Fortunately, the depletion of Cuba’s material reserves —infrastructure, foreign currency, labor— has hampered the advance of this Totalitarianism 3.0, but it is an issue that Castroism has not lost sight of, and, although slowly, it continues to advance and dedicate resources to it; among other things, because it is perhaps the only point where an increase in social control converges with an increase in economic efficiency.
Deputy Minister of Communications Ernesto Rodríguez recently stated that this delay is not due to a lack of resources, but rather “a cultural rather than technological issue,” such that “work must be strengthened at the territorial level in terms of the requirement that electronic payment be present at each entity, at each business where a service is provided.”
“We must ensure that all commercial establishments in the country, whether state or private, have electronic payment enabled,” Rodriguez said. In other words, this means that, although people are wary of bankarization, they will force it upon them.
Fortunately, if Castroism is consistent in any area, apart from prioritizing its power over the well-being of the people, it is in its infinite capacity for failure; thus, although there are already electronic commerce devices at 64% of bodegas, 90% of Cimex stores, and 36% of Caribe stores, only 1.1% of total payments have been made by this means, according to Inalvis Smith, Deputy Minister of Internal Trade.
Despite its dramatic failure to implement electronic commerce, the Government is now supported by the Russians, for whom it would be ideal to bankarize Cuba for the same reasons that it would be for Castroism. Not surprisingly, the Sputnik press release, which revealed the rapprochement between the two dictatorships, highlighted that Boris Titov, the mafioso tapped by Putin for the recolonization of Cuba, emphasized that “the role of the banks in the system described is very important, they are the ones who create the platform on which it is based” and “the participants in the discussion emphasized that, within the framework of the concept, in Cuba cryptocurrencies —anonymous means of exchange— should not circulate.”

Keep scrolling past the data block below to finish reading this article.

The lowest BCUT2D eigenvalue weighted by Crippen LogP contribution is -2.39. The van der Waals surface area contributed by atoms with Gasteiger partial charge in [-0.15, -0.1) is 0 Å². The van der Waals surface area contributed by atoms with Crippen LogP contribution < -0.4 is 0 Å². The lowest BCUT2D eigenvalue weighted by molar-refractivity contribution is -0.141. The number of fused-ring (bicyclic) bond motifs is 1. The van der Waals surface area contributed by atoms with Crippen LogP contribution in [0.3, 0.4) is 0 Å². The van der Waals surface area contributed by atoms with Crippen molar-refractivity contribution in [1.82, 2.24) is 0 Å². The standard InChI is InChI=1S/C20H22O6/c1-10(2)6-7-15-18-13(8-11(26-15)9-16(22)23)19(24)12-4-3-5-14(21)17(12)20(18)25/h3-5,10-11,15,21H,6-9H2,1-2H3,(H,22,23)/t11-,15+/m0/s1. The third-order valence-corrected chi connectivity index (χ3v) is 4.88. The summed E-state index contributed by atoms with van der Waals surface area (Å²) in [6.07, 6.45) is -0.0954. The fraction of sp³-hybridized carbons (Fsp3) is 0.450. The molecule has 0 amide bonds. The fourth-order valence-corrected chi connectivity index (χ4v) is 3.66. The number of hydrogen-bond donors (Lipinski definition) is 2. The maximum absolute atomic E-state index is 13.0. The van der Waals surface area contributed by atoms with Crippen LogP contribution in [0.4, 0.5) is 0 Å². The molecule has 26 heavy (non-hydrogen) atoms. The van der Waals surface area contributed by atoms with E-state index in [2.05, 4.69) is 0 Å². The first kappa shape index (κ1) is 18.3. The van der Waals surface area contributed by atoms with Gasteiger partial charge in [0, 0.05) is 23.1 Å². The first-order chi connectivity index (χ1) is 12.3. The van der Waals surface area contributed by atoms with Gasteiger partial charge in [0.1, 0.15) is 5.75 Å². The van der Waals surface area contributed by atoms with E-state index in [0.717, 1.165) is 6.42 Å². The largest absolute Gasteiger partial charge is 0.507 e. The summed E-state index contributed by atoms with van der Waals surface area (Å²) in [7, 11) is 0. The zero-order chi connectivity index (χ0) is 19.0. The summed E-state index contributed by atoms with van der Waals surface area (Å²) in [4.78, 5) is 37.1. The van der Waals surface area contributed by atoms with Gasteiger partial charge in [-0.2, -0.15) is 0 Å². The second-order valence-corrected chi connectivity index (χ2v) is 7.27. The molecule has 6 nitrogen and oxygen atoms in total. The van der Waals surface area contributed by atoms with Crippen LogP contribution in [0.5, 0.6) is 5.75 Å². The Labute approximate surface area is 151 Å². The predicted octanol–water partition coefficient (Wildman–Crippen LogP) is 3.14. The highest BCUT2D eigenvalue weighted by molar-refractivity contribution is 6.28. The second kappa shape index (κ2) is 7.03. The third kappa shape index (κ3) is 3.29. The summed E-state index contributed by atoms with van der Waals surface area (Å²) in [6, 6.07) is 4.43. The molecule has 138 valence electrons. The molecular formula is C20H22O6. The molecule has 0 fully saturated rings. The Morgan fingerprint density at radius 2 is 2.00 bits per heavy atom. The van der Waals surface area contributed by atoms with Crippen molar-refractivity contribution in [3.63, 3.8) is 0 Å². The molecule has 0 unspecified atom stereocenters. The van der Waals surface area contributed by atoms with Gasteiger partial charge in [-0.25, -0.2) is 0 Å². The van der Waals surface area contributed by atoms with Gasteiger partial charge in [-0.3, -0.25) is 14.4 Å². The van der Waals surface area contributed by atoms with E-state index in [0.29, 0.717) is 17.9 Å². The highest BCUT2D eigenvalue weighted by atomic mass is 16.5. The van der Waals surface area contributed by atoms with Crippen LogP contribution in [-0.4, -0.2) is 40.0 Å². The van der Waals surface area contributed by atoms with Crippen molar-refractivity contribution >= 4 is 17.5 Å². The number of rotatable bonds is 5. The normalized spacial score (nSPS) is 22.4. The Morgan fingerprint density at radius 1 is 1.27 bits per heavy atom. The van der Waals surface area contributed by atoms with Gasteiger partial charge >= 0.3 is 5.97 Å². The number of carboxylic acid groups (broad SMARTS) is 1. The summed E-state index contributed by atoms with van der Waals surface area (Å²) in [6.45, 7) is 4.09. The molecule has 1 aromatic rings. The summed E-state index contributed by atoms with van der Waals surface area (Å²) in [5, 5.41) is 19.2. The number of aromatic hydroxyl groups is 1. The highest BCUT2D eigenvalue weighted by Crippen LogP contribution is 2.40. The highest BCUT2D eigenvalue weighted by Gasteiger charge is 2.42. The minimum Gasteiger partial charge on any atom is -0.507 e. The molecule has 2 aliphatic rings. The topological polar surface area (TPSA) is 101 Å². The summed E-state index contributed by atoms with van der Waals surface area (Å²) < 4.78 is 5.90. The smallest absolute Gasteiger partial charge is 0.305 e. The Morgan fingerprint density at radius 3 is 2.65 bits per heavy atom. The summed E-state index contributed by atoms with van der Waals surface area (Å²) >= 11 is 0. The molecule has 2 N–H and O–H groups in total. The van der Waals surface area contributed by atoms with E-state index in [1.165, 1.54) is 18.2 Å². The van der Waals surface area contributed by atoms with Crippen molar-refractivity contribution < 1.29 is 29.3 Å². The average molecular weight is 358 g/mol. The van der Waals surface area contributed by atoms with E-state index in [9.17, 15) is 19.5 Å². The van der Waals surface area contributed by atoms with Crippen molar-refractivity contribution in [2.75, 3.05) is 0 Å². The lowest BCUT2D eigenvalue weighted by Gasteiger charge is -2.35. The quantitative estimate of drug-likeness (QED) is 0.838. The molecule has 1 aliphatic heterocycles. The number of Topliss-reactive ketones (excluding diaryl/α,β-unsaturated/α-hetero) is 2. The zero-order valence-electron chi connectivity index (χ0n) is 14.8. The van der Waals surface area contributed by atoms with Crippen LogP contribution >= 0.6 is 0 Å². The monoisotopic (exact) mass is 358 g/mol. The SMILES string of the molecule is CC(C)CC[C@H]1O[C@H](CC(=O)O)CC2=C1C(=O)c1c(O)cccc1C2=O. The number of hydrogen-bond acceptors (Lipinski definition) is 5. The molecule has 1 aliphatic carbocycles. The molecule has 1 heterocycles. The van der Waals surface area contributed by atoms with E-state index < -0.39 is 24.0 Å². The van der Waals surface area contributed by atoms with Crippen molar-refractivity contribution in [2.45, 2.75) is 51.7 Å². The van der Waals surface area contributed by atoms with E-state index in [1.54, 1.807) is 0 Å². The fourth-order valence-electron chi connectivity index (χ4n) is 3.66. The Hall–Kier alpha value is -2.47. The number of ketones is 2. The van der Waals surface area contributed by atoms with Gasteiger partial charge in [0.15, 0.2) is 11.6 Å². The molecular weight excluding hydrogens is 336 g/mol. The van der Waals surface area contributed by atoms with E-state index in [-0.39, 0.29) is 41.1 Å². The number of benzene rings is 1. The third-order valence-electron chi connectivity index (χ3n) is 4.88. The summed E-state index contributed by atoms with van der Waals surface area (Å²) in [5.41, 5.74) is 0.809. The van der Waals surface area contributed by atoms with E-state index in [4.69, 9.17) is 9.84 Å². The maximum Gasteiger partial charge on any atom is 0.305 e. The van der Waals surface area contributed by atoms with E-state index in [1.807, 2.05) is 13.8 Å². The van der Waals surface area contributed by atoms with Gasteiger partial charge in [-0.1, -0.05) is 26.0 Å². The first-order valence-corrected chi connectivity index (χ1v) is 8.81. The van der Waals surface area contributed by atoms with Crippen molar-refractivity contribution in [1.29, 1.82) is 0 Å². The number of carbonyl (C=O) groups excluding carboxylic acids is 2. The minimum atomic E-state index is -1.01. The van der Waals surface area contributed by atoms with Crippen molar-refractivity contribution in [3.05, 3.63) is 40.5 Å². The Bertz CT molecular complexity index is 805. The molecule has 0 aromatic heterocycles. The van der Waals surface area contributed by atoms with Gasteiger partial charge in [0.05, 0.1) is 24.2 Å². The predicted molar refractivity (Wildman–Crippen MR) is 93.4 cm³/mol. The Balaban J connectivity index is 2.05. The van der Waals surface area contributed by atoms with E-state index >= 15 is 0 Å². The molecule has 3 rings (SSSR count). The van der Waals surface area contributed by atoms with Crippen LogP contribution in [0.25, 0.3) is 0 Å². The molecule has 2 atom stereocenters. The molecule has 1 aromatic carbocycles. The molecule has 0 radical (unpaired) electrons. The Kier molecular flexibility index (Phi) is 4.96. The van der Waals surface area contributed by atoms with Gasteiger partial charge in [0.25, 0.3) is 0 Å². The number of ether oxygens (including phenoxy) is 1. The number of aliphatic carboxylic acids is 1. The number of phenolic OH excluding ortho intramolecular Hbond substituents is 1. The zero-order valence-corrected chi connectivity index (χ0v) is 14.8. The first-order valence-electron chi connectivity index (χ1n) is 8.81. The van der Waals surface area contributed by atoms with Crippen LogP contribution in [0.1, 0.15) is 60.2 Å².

Will there be enough Russian investment to fund the technology needed to minimize the use of cash in Cuba? Will the combined interest of both dictatorships, which seem to be teaming up to exploit even more the Cuban people, including emigrants, prove greater than Castroism’s tendency to fail? Russia’s internal problems call into question its capacity for this Caribbean adventure, but Moscow’s central power is not the only economic one in Russia.
What is clear is that reducing and eliminating cash transactions is a high-priority objective for Castroism, which, weary of waiting to get there by evolution, has decided to impose it by the force of law, which is worrisome because, although freedom has in its favor the Cuban regime’s long history of failures, unfortunately it has against it the scant attention that the media pays to the consequences of bankarization on politics in Cuba. Hopefully this will change soon.